Germany 2 Sweden 1
After so much criticism, so much abuse, and the very unusual feeling of actually losing a match, Germany’s last-gasp victory over Sweden has suddenly re-ignited belief within Joachim Low’s squad that they might actually defend their title in Russia.
Toni Kroos’ 95th-minute strike to seal a 2-1 victory over the Swedes in Sochi on Saturday not only rescued Germany from the brink of elimination but changed the entire dynamic in what has been a hugely complicated and difficult camp over the last week.
Ever since Germany, by their own admission, took their eye off the ball and took victory over Mexico for granted in the opening game in Group F, there has been the kind of media mayhem usually reserved for an England or Netherlands meltdown.
It led to Arsenal’s Mesut Ozil being dropped for the Sweden game along with midfield partner Sami Khedira; and it may be a long way back for both men considering neither made it off the bench in Sochi.
But the mental strength and spirit shown by the world champions in coming from 1-0 down to beat a gutsy Sweden side in such dramatic fashion has added to the ‘us against the world’ mentality which may well prove crucial in Germany’s title bid.
“With that sort of fighting spirit, we deserve to reach the final,” insisted Real Madrid attacking midfielder Kross.
“The important thing now is to beat South Korea and start being at our best from the first minute of every game.
“It was a tough match against Sweden and we suffered, but that’s normal if you don’t score an early goal. It was difficult. But now of course we’re happy with the victory and we’ll go on from here.”
It is certainly possible that Germany’s victory has released the inner tension that threatened to hold them back and increased morale at a time when it appeared to be lacking.
What it can’t do, however, is heal a rift with German media that threatens to become increasingly uncomfortable.
“It makes me feel like it’s much more fun for people to write badly about us,” said Kroos, looking back on the headlines of the last week since a 1-0 defeat against Mexico catapulted his nation into despair and anger.
“We get no help from all those who write, analyse, accuse us of bad body language. But nobody will ‘write us a title’. It all has to come from us.”
Team-mate Joshua Kimmich summed it up rather nicely by saying: “The country is behind us. But the press is critical.”
But Germany are now beginning to see that less as a negative and more as a challenge. Bayern defender Mats Hummels believes his team’s 95th-minute winner could be the turning point that inspires Germany to back-to-back World Cups.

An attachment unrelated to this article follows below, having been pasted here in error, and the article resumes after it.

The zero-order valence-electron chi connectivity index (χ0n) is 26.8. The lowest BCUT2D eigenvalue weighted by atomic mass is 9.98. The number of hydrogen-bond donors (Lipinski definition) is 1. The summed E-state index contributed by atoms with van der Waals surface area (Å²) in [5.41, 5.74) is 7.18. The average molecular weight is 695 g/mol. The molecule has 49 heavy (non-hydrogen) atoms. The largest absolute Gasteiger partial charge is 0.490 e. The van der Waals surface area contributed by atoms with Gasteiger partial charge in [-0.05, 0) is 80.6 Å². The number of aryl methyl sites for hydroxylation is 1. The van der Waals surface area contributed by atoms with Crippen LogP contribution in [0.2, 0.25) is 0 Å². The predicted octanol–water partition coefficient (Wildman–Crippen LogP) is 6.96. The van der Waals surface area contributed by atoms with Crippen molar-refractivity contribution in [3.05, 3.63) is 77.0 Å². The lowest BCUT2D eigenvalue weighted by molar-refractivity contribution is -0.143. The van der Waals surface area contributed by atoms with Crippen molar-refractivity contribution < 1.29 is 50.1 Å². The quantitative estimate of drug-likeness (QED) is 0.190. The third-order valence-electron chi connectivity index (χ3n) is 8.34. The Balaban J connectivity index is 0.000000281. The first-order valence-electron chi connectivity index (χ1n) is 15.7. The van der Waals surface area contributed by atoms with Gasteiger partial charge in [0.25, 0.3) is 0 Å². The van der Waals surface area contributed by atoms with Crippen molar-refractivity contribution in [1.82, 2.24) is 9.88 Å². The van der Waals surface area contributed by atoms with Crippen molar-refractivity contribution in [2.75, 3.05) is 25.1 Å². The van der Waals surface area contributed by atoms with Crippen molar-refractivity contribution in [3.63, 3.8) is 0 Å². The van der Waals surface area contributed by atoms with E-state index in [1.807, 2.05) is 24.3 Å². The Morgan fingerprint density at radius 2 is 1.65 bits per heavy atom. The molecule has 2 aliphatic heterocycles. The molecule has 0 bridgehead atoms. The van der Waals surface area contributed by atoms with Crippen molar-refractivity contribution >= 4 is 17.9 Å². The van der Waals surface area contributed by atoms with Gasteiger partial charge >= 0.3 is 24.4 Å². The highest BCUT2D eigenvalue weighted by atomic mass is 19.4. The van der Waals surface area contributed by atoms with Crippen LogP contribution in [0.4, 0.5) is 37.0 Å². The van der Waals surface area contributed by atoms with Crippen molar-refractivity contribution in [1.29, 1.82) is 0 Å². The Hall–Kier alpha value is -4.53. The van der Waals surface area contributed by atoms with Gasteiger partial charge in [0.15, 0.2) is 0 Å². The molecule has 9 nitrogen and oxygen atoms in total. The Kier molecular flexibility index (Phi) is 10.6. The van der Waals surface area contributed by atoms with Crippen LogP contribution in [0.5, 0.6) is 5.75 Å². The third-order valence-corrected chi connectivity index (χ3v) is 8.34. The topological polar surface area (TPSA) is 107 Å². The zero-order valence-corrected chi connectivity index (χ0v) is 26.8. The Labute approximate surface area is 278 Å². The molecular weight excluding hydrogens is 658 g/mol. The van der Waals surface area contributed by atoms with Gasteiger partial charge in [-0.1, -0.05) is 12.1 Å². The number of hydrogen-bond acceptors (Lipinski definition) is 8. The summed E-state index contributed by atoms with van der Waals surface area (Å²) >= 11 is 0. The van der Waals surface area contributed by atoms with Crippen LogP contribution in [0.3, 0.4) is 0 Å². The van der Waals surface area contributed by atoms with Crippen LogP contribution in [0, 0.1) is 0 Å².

Hummels, who missed the game with a neck injury but who hopes to play against South Korea in the final group game on Wednesday, said: “It wasn’t a perfect performance but from an emotional side, that late goal was a very, very good thing for us.
“It gives us a feeling we can improve, we can get better. We know that if we had lost we could have come in for a lot of criticism. Hopefully now we can move on.
“Could that be the moment we look back on later, the moment when things changed and helped us win the World Cup? Of course. Something like this can have a big impact.
“But we cannot get carried away. If we go and make mistakes against South Korea in the next game it means nothing.
“It was a good result, an important goal and an important moment. But now we have to go out and prove that we can be way better. We’ll need to do that if we want to win this tournament — which we do.”
To get through the group is a little more complicated than it looks at first glance. Germany currently hold second place, ahead of Sweden who also have three points, but all four teams can still qualify.
Germany can guarantee a place in the last 16 if they draw with or defeat South Korea — and Mexico beat Sweden. But if the Swedes also win it gets more complicated. If teams are tied it goes first to goal difference, then to goals scored, then to the records between the teams that are tied, and finally to ‘fair play’ points based on how many yellow and red cards have been issued.
Given Jerome Boateng was sent off against Sweden, that isn’t such good news for Low’s team, who haven’t gone out in the group stage of a major tournament since 1938.
“All we can do is focus on South Korea,” Hummels said. “And on making sure our performance improves again.”
As for Sweden, it’s easy to forget that they are also in a strong position to qualify despite the disappointment of Kroos’s goal.
Midfielder Seb Larsson said: “By no means are we out of it. At the moment we feel bad — it’s difficult to think about a defeat that hurts more than this.
“But we are still in it and one win puts us through. One thing I can promise everyone is that you will see Sweden giving absolutely everything.
“We know we are capable of winning matches against good teams like Mexico. We believe in what we are doing.”
GERMANY: Neuer, Kimmich, Rudiger, Boateng, Hector (Brandt 87), Rudy (Gundogan 31), Kroos, Muller, Draxler (Gomez 46), Reus, Werner.
SWEDEN: Olsen, Lustig, Lindelof, Granqvist, Augustinsson, Claesson (Durmaz 74), Larsson, Ekdal, Forsberg, Berg (Thelin 90), Toivonen (Guidetti 78).
Referee: Szymon Marciniak (Poland).
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